WATCH: Scott Frost Talks Michigan
Photo Credit: Aaron Babcock

Nebraska’s New-School Appeal Still Has Room for Old-School Ideas

June 21, 2018

At the height of the burner account craze there was a sentiment floating around Twitter that was half-sarcasm, half-serious: “never tweet.” The joke was that if you don’t tweet, you obviously can’t do anything that will land you in trouble. The seriousness stems from the fact that having multiple outlets to type out every single thought that pops into someone’s head — and share those thoughts with the entire world — has led to a lot of smart people saying a lot of stupid things.

We’re learning more and more the new Husker football regime might feel that kind of comment is more serious than sarcasm, and the best way to go about business is by avoiding those kinds of things altogether. Yet another old-school approach for a staff that oozes new-school vibes.

This thought first came to me a week ago when coaches made their tours through the state on June 11 and 12. Athletic Director Bill Moos, when speaking to fans in Gretna, was asked about the generational divide between Husker fans and how to engage the younger demographic.

“Students have got too many options, and 90 percent of it is on their cell phone,” Moos said at the time. “The way I address that is I address them: ‘There will be a game, if not two, where you’re going to make the difference. You will decide whether we win or lose and you’ve got to be there, you’ve got to get there early and you’ve got to stay until the very end and you’re going to make the difference … Put the phone in your pocket and stay engaged.’”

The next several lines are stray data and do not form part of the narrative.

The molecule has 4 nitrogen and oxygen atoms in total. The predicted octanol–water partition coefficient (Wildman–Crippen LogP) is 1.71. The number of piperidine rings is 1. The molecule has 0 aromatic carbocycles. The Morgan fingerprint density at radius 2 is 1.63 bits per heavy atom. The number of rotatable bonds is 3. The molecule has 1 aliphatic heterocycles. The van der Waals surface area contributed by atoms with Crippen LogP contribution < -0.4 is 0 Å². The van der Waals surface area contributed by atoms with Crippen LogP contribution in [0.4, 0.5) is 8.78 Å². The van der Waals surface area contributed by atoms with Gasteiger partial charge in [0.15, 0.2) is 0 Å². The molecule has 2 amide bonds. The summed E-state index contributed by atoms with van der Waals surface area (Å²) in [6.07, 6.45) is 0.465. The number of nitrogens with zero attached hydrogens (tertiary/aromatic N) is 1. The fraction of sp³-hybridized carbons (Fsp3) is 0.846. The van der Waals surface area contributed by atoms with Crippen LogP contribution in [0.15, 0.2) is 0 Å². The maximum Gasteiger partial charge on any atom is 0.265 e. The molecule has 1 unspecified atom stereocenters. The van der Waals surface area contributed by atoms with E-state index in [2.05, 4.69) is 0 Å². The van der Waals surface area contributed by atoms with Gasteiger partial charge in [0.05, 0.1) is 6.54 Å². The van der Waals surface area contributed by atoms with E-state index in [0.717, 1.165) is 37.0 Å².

It was only a matter of time before the “Millennials Are Killing College Football Attendance” hit piece. (I kid.) But there’s a point in there that Moos makes if you look for it. The younger generation is too invested in the cell phone, too invested in social media, in streaming, in virtual spaces rather than physical ones. Rather than play to that like everyone else is right now, Moos saying pocket the phone shows a desire to do something different, to swim against the current. 

His head coach might just be right there with him.

We’ve seen Scott Frost organize a Husker softball game for team-building purposes. We’ve seen him enlist former servicemen and women for training. He’s spent time at other Husker sporting events with players growing relationships. With his very limited free time, he took a trek through the Grand Canyon and during it told stories about swimming with sharks and hiking mountains. I’ve heard Frost plays pool with players. We have yet to hear of any Fortnite tournaments with the head ball coach. 

For all the new school flair — the breakneck pace of practice, the spread-it-out offensive playbook, the general influx of speed — Frost’s approach to relationship building and engaging remains very traditional. To say that fits well in the Midwestern-est Midwest state of Nebraska would be an understatement.

Hearing his take on Twitter reinforced things. Talking to kids at a recent camp, one uncle captured Frost addressing the use of the social media platform with a YouTube vlog (hat tip to the Omaha World-Herald for the find).

"Aside from GPA, when we're recruiting kids, the next thing we're going to look at is what kind of kid the person is," Frost said. "Part of that is looking through every ounce of social media we can possibly look at. So, if some kid tweeted something four years ago that's bad we're going to know about it.